In response to reports that Russian agents scanned Connecticut’s voting registration system in 2016 (along with many other states), Connecticut has worked to form a task force dedicated to securing Connecticut’s elections from foreign influence. This past week, Connecticut Secretary of the State Denise Merrill has come back from said group to announce a $5 million plan to combat this problem.
The money for this plan comes not from Connecticut itself, but rather from a grant from the federal government that has been doled out to states all over the country. This plan comes to utilize those funds just in time for the 2018 midterm elections in the state.
While it is never a bad idea to audit and update cybersecurity procedures - especially with voting, a system notorious for being slow to catch up with the times - this work cannot help but feel incomplete. Of course, our cybersecurity protocols were shown to be deficient in 2016, but this plan fails to cover the entire scope of problems with that year’s elections.
Just as important to the country is the social engineering and manipulation that occurred in the 2016 elections and beyond as a concentrated effort to sow discord in America. It has been shown time and time again that Russian agents manipulated social media websites like Facebook, Twitter and Reddit to spread ideas related to the elections and social issues. It would be facile to deny that this has had an effect on both the outcomes of elections and the general state of public political discourse.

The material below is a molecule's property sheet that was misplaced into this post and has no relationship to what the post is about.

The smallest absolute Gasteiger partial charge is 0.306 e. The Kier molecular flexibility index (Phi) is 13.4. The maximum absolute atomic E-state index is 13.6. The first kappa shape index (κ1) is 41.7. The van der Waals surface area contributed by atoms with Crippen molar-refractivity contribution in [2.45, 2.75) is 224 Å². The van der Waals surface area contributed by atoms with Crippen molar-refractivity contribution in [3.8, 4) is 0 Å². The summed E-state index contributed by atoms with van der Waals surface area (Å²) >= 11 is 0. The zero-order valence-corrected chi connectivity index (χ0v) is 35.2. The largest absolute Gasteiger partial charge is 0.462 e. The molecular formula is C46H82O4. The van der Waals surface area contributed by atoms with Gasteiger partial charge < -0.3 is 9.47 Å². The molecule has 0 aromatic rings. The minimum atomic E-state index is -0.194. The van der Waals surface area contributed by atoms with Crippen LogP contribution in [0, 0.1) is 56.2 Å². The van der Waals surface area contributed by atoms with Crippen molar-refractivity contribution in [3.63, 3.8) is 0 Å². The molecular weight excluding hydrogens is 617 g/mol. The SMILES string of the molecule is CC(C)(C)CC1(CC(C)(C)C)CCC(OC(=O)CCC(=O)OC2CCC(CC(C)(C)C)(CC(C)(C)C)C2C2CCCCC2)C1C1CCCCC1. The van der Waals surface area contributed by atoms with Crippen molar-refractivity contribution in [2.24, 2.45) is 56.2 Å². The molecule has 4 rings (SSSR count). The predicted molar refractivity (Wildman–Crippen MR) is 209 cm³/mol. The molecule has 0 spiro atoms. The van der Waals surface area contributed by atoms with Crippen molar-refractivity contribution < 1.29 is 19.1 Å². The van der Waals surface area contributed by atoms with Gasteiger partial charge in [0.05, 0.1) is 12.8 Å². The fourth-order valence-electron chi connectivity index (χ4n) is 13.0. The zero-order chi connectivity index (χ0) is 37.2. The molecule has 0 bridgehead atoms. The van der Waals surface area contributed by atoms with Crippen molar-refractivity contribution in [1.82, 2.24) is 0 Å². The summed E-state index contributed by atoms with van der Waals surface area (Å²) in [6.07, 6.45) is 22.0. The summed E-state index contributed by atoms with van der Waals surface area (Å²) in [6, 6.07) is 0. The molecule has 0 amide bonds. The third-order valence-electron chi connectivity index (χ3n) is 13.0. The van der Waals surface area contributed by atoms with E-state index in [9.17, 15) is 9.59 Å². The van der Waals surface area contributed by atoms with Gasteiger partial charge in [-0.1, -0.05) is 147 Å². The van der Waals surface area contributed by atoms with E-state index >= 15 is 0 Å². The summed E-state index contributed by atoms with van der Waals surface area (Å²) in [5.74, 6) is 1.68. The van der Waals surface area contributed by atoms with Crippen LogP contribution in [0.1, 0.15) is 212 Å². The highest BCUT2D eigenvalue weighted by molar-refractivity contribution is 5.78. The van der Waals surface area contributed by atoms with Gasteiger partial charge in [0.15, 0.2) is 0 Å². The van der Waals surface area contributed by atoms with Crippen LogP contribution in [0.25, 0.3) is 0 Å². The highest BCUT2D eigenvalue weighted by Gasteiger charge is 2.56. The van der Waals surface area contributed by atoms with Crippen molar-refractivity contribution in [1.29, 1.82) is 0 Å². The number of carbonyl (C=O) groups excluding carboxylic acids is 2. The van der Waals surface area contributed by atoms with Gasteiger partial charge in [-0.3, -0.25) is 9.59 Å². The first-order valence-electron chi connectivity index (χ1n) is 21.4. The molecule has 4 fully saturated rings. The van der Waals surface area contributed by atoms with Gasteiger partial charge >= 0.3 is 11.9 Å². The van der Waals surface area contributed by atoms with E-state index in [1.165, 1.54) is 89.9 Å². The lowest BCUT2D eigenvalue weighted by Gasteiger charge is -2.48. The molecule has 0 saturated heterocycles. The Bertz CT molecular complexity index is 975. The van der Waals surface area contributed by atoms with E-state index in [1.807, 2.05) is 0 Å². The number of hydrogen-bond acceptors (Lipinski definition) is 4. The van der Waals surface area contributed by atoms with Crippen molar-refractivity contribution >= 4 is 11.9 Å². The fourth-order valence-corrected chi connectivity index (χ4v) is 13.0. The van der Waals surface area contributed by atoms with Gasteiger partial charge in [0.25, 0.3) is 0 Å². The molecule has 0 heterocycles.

When these issues are ignored in favor of talking about cybersecurity, it feels like lip service from politicians. Cybersecurity is an easy, agreeable issue; of course, everyone wants elections to be more secure. Dealing with the social engineering is much more difficult. It requires reflection into the nature of the internet and social media. It requires approaching these large, international companies and laying down the law. It requires effort, and not just taxpayer money.
This situation is especially contentious given that it directly relates to the current administration in Washington, D.C. Strengthening cybersecurity is still easy to defend through this lens, but fighting social engineering calls into question many of the current groups in power (or at the very least their popularity). So, when Senator Richard Blumenthal speaks of the power of the state and federal governments working together for this project, it should give some pause. Cybersecurity is important to protect, but we must do more as a state to fight foreign influence in our elections than just throwing money at the problem.